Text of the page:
Daniel Fritton, Ph.D.

Daniel Fritton, Ph.D.

  • Professor Emeritus of Soil Physics
116 Agricultural Sciences and Industries Building
University Park, PA 16802


  • Ph.D., Soil Physics and Agricultural Climatology, Iowa State University, 1968
  • M.S., Soil Physics and Agricultural Climatology, Iowa State University, 1966
  • B.S., Soil Science, Colorado State University, 1964

Responsibilities and Interests

I am interested in the improvement of student learning and have experimented with numerous teaching techniques. I am especially interested in improving the problem solving and critical thinking skills of students.

I am generally interested in how soil physical properties and processes influence man’s use of soil. I am more specifically interested in corn root growth and on-site effluent disposal systems as two specific uses of soil. I usually approach any of these problems using either mathematical or computer simulation procedures as a framework.

Currently, I am involved in nitrate leaching and soil compaction projects from the soil physics perspective.

Other areas of expertise include the following:

  • computer-assisted presentations
  • use of instructional objectives in soils teaching
  • encouraging active involvement of students
  • soil heat flow and temperature
  • soil property modification
  • pollutant movement and interaction with soil, and
  • soil physical property measurement


Professional Background

  • Assistant Professor, Cornell University, 1968–1971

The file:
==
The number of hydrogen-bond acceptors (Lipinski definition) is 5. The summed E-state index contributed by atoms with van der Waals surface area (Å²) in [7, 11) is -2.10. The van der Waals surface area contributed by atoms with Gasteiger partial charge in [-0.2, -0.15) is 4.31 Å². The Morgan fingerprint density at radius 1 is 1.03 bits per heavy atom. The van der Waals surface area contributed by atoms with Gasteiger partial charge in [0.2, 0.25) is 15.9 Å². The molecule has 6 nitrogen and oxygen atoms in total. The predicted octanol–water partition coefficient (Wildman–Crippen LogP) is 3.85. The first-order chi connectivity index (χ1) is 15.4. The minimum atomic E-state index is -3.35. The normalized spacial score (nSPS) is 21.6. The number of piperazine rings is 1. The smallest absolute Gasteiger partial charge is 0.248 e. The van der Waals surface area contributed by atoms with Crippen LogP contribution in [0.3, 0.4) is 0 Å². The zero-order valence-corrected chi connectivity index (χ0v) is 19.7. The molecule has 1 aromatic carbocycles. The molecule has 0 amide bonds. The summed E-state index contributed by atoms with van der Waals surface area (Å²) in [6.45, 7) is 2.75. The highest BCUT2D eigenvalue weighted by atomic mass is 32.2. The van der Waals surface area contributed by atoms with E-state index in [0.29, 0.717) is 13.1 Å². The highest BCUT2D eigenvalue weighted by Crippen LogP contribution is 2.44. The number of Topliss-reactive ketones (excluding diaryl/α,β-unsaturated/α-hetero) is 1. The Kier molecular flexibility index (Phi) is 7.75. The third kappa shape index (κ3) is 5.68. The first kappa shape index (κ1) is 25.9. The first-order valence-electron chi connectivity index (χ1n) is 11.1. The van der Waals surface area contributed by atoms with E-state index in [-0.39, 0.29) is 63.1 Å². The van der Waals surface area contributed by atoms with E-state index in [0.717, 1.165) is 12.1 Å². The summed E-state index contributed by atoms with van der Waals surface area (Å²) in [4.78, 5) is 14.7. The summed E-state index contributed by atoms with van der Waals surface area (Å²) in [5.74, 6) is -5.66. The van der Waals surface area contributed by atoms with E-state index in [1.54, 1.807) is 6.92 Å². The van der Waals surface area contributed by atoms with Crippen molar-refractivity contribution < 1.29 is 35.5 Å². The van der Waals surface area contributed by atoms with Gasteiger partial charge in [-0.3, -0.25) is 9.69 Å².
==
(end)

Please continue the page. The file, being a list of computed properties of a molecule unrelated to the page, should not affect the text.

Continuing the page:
• Assistant Professor, The Pennsylvania State University, 1971–1976
  • Associate Professor, The Pennsylvania State University, 1976–1981
  • Professor, The Pennsylvania State University, 1981–2008
  • Professor Emeritus, The Pennsylvania State University, 2008–present

Selected Publications

  1. An Improved Empirical Equation for Uniaxial Soil Compression for a Wide Range of Applied Stresses. 2001. Soil Sci. Soc. Am. J. 65: 678–684. Abstract.
  2. Jabro, J.D., J.D. Toth, Z. Dou, R.H. Fox, and D.D. Fritton. 1995. Evaluation of nitrogen version of LEACHM for predicting nitrate leaching. Soil Science 160:209–217. Abstract
  3. Fritton, D.D., J.D. Jabro, D.P. Knievel, and G.W. McKee. 1992. Weather and maize data for plant growth modeling: 1978. Agronomy Series No. 123. Penn State University, University Park, PA. 81 pp.
  4. Brown, J.L., D.E. Hall, K.V. Iversen, and D.D. Fritton. 1994. Under my feet: An exploration of soil: Activities and projects. The Pennsylvania State University, The Department of Agricultural and Extension Education, University Park, PA. 36 pp.
  5. Fritton, D.D. 1990. A standard for interpreting soil penetrometer measurements. Soil Science 150:542–551. Abstract
  6. Daniels, M.B. and D.D. Fritton. 1994. Groundwater mounding below a surface line source in a typic fragiudalf. Soil Sci. Soc. Am. J. 58:77–85. Abstract
  7. Campbell, C.M. and D.D. Fritton. 1994. Factors affecting field-saturated hydraulic conductivity measured by the borehole permeameter technique. Soil Sci. Soc. Am. J. 58:1354–1357. Abstract